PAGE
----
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Old 07-03-2000, 04:41 PM
Spectre of Pithecanthropus is offline
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Why is it that, although it's hard to put your finger on it,
that Anglo-American names are different from English names?
We do share a lot of names like Smith and Brown, but there are other names that seem peculiarly English, like Idle, Cleese, Scales (from the old Monty Python/Fawlty Towers gang). Or some of the characters' names on Fawlty Towers.
Presumuably meant to represent the essence of the English middle class were such folks as Mr. Leeman, the man who died in the night; Mr. Walt, the alleged wine expert; and Mr. Twitchen, one of Torquay's leading Rotarians. One suspects that this last name was chosen for reasons of plot, but still the fact remains...I have never known of any American,
either real or imagined, with any of the names I have mentioned.

Is it a class phenomenon? Were those of us who came over
here such low-class people as to account for it? There
may be some logical basis for that idea...if our Anglo forbears had been fat and happy in the mother country, then
why would they bother leaving?
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Old 07-03-2000, 05:20 PM
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I think you’re probably on the right lines. The States was always seen as the land of opportunity so why leave if you have that already – unless you’re also repressed and/or in danger (and many European nations have been partial to scape-goating minority groups through the centuries).

Have to say I never heard of anyone else called Cleese and I’m from the old world (Scales, I have though)

The only other thing I can think of is the old story of the immigration officials on Ellis Island. When the ships came in carrying Europe’s huddled and shoeless there was an almighty rush to get them through as quickly as possible. If the official didn’t understand them when they gave their name, they often got an abbreviated or anglo-fied version. Of course, the immigration documentation was the only thing they had that was ‘official’ so very many immigrants went with the new ID.
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Old 07-03-2000, 05:33 PM
Spectre of Pithecanthropus is offline
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But I don't think Ellis Island is terribly applicable in the
case of old-stock Anglo Americans, mostly because Ellis
Island wasn't there yet.
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Old 07-03-2000, 07:20 PM
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Have you tried looking in directories like switchboard.com or infospace.com to see often some of these names appear in the U.S.?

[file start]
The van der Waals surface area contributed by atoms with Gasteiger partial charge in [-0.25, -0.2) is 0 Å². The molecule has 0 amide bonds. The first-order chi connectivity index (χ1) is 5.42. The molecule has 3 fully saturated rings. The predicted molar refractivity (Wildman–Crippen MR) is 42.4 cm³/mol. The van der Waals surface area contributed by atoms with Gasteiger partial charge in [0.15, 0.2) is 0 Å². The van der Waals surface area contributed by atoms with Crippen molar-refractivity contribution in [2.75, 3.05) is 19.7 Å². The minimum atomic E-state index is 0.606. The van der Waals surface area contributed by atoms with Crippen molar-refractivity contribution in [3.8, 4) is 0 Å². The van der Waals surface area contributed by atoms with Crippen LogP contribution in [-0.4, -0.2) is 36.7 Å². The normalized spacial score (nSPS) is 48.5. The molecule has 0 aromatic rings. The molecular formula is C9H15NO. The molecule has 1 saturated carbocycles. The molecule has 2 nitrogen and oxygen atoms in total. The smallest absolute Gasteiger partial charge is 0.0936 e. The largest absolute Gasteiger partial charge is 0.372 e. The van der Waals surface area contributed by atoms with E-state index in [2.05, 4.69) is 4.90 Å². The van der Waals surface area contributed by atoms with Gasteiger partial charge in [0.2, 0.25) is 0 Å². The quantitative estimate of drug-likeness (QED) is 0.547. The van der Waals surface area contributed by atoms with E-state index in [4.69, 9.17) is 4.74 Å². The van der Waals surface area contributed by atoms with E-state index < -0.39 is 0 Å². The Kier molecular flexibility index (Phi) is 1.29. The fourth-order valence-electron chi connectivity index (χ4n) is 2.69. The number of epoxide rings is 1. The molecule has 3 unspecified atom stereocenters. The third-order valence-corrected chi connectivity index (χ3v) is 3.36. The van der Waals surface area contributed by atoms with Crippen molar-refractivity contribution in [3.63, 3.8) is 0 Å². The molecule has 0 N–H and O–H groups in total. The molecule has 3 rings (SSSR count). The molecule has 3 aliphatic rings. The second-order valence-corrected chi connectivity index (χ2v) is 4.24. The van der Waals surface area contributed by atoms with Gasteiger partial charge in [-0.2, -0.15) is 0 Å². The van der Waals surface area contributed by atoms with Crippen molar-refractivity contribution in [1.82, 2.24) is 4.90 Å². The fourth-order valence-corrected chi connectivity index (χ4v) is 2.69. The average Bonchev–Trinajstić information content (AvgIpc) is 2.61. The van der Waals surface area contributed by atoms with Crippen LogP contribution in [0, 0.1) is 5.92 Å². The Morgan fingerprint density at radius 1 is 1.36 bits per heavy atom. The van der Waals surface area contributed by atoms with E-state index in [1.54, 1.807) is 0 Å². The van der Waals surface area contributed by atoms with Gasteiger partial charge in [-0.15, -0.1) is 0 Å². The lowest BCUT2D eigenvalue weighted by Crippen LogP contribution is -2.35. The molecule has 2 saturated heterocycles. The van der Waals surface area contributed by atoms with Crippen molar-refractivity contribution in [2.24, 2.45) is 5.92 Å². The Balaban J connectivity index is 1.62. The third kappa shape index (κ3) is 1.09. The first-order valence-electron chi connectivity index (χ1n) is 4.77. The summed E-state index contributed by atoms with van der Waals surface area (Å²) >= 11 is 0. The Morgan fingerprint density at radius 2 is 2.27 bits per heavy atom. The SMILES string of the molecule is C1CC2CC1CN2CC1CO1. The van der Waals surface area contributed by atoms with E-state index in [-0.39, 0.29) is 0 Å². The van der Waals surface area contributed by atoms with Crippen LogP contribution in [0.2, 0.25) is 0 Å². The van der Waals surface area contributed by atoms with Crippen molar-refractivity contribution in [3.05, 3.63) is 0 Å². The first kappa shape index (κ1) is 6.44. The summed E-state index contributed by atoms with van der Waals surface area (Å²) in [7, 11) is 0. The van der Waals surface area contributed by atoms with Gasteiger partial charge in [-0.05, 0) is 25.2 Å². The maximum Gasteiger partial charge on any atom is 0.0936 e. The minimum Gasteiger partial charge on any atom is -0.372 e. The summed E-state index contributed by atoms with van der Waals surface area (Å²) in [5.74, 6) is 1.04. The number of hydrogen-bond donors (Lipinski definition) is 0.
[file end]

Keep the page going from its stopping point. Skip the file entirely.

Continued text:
Some of the names that get used in British scripts are concocted? Also, the names could be uncommon in the UK and no one in that family ever emigrated to the States.

Someone who was English or Irish wouldn't have had their names changed by US immigration officials. Situations like that usually sprung up in the case of Eastern European names. Normally, the Immigration officials would be English or Irish to begin with.

Ellis Island wasn't used as an immigration facility for a very long period. Mainly the 1890s and early 20th century. It's only about 20-25 years. However, it's the most famous place and was used during a period when there was a lot of immigration to the US.
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Old 07-03-2000, 07:47 PM
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Somebody whoosh me if this was a put-on, but John Cleese claimed that his actual surname was Cheese. He went into a long story about his Father getting a lot of jibes about that name as a soldier in WWI (Cheese was a fine name in the little village where the family lived, he claimed).
Long story short, Cleese says his Dad became so selfconscience of the name that he had it changed.
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Old 07-03-2000, 08:16 PM
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"Cheese" does appear in the Dictionary of Surnames. It's a variation of (surprise) Cheeseman. In German, it would be Kassman (with an umlaut over the first a). Ashkenazic Jews would use Keizman. The French would use Chasier, etc.

Cleese doesn't appear in the book under any heading.

Checking another name in the OP, "Twitchen" is a variant of Titchener which means "one who lives at a crossroads.:
  #7  
Old 07-03-2000, 08:58 PM
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What about Smokes-too-much?

Or Zambezi for that matter.
  #8  
Old 07-04-2000, 04:58 AM
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Quote:
What about Smokes-too-much?
Or Luxury-Yacht (pron. "throat wobbler mangrove"), or Creosote?

My WAG is that:

1. The names in Fawlty Towers (like Basil Fawlty), although they were not purely concocted like some of the Monty Python names, were nonetheless chosen for their comedy value rather than being a representative sample of British surnames.